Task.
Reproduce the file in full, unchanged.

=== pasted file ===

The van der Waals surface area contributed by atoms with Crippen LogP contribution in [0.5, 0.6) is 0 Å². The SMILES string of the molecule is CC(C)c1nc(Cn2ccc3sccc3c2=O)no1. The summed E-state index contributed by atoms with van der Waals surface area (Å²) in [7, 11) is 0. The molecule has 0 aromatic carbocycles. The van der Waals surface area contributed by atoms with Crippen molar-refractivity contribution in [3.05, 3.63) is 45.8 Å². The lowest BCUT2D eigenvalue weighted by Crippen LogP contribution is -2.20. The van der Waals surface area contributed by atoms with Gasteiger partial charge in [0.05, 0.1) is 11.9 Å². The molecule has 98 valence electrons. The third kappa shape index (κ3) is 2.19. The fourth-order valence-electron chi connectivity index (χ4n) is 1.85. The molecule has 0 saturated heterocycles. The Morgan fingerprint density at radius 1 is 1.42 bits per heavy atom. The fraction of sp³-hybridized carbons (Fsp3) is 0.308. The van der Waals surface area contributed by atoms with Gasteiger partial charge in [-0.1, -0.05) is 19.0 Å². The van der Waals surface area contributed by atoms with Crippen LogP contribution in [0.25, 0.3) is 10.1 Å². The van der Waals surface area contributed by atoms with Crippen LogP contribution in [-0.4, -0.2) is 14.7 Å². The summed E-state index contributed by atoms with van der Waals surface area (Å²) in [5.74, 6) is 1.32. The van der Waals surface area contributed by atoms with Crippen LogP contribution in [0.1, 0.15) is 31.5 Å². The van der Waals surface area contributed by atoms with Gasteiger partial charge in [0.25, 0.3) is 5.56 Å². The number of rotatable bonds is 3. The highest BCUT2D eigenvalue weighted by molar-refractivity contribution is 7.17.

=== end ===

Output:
The van der Waals surface area contributed by atoms with Crippen LogP contribution in [0.5, 0.6) is 0 Å². The SMILES string of the molecule is CC(C)c1nc(Cn2ccc3sccc3c2=O)no1. The summed E-state index contributed by atoms with van der Waals surface area (Å²) in [7, 11) is 0. The molecule has 0 aromatic carbocycles. The van der Waals surface area contributed by atoms with Crippen molar-refractivity contribution in [3.05, 3.63) is 45.8 Å². The lowest BCUT2D eigenvalue weighted by Crippen LogP contribution is -2.20. The van der Waals surface area contributed by atoms with Gasteiger partial charge in [0.05, 0.1) is 11.9 Å². The molecule has 98 valence electrons. The third kappa shape index (κ3) is 2.19. The fourth-order valence-electron chi connectivity index (χ4n) is 1.85. The molecule has 0 saturated heterocycles. The Morgan fingerprint density at radius 1 is 1.42 bits per heavy atom. The fraction of sp³-hybridized carbons (Fsp3) is 0.308. The van der Waals surface area contributed by atoms with Gasteiger partial charge in [-0.1, -0.05) is 19.0 Å². The van der Waals surface area contributed by atoms with Crippen LogP contribution in [0.25, 0.3) is 10.1 Å². The van der Waals surface area contributed by atoms with Crippen LogP contribution in [-0.4, -0.2) is 14.7 Å². The summed E-state index contributed by atoms with van der Waals surface area (Å²) in [5.74, 6) is 1.32. The van der Waals surface area contributed by atoms with Crippen LogP contribution in [0.1, 0.15) is 31.5 Å². The van der Waals surface area contributed by atoms with Gasteiger partial charge in [0.25, 0.3) is 5.56 Å². The number of rotatable bonds is 3. The highest BCUT2D eigenvalue weighted by molar-refractivity contribution is 7.17.